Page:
So you’ve decided to garden with native plants. Great! But… which plants, exactly, should you put in your yard? What is native?
The concept of nativeness encompasses two aspects: space, and time. First, where was the plant in question found before humans started moving it to new places? Many resources will answer this question by noting whether a certain plant species was historically found in a particular state. But this is a somewhat arbitrary criteria. Plants don’t know or care about the political constructs we call states. And large states may contain many diverse ecosystems. A species might naturally occur in the forests of northern California, but that doesn’t make it a suitable choice for a yard in the arid southern part of the state.
This is why some resources list native plants by county. But even this doesn’t really have anything to do with the way plants naturally distribute themselves. A plant that has historically lived just over the county line might be a better fit for a site than a plant found in a distant corner of the same county.
For this reason, some native gardeners skip native-by-county and native-by-state lists entirely, and instead look at distance. Any reputable dealer of native plants will be able to tell you where they got the original seed from. (And it should be seed. Reputable dealers do not sell plants taken from the wild; they propagate seeds in their nurseries and sell those plants.) If that naturally-occurring source of seed is within, say, 50 miles of the intended planting site, then the species is native. If the seed is being collected from further away, it is not native, and won’t be considered for that particular garden.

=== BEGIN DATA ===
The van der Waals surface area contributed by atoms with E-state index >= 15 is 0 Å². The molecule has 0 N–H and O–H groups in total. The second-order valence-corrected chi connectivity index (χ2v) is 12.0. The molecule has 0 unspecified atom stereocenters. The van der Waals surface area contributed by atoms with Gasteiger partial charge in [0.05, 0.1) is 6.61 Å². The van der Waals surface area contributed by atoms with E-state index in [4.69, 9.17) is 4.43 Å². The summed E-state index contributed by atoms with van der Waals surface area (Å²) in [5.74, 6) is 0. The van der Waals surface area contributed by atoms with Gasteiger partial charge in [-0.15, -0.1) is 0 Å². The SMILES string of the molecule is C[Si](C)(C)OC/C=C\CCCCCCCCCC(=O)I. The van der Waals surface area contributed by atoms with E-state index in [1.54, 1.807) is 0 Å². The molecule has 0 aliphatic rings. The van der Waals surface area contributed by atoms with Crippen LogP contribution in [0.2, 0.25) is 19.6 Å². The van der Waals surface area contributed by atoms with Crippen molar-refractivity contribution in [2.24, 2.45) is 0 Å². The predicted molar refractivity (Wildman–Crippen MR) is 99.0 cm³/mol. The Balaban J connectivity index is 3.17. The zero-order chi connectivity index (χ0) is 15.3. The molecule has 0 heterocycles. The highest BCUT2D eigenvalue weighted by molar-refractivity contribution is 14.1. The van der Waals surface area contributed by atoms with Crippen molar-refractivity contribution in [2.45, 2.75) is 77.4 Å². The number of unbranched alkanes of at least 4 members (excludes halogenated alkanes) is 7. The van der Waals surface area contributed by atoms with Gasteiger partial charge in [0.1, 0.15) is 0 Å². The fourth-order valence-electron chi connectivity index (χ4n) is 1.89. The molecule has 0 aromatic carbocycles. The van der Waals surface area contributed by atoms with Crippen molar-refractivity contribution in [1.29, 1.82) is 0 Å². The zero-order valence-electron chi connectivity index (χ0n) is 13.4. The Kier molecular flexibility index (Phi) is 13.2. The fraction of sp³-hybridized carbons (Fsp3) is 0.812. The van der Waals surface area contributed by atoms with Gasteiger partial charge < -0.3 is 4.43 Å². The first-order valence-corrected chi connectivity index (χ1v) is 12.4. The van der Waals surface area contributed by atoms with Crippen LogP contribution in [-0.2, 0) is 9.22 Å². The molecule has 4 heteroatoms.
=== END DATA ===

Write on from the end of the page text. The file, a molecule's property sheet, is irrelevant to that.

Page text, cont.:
The other aspect of nativeness is time. When we say that a species was found somewhere historically, what do we mean? Kentucky bluegrass, which originally evolved in Europe, could be found across the eastern United States 100 years ago. Does that make it native? What about plants that lived in the northern states prior to the last ice age, got wiped out by the glaciers, and haven’t come back on their own yet? Are they native?
Most people say that if a species was found in a place just before the time that Europeans got there, then it is historically native. But as climate change continues to alter ecosystems, we may want to update our definition of historically native to mean “species that were found in that place when the local climate was similar to what it will be again in the near future”.
Many native gardeners are not purists – that is, they will plant a non-native species in their yards because the species has especially beautiful flowers, or produces delicious fruit, or simply is a personal favorite of the gardener. There is nothing wrong with this. But if we are serious about native gardening, we should at least be aware when a species we are planting is one of these special exceptions. To do so, we first must decide how we are defining what is or is not native in our own yards.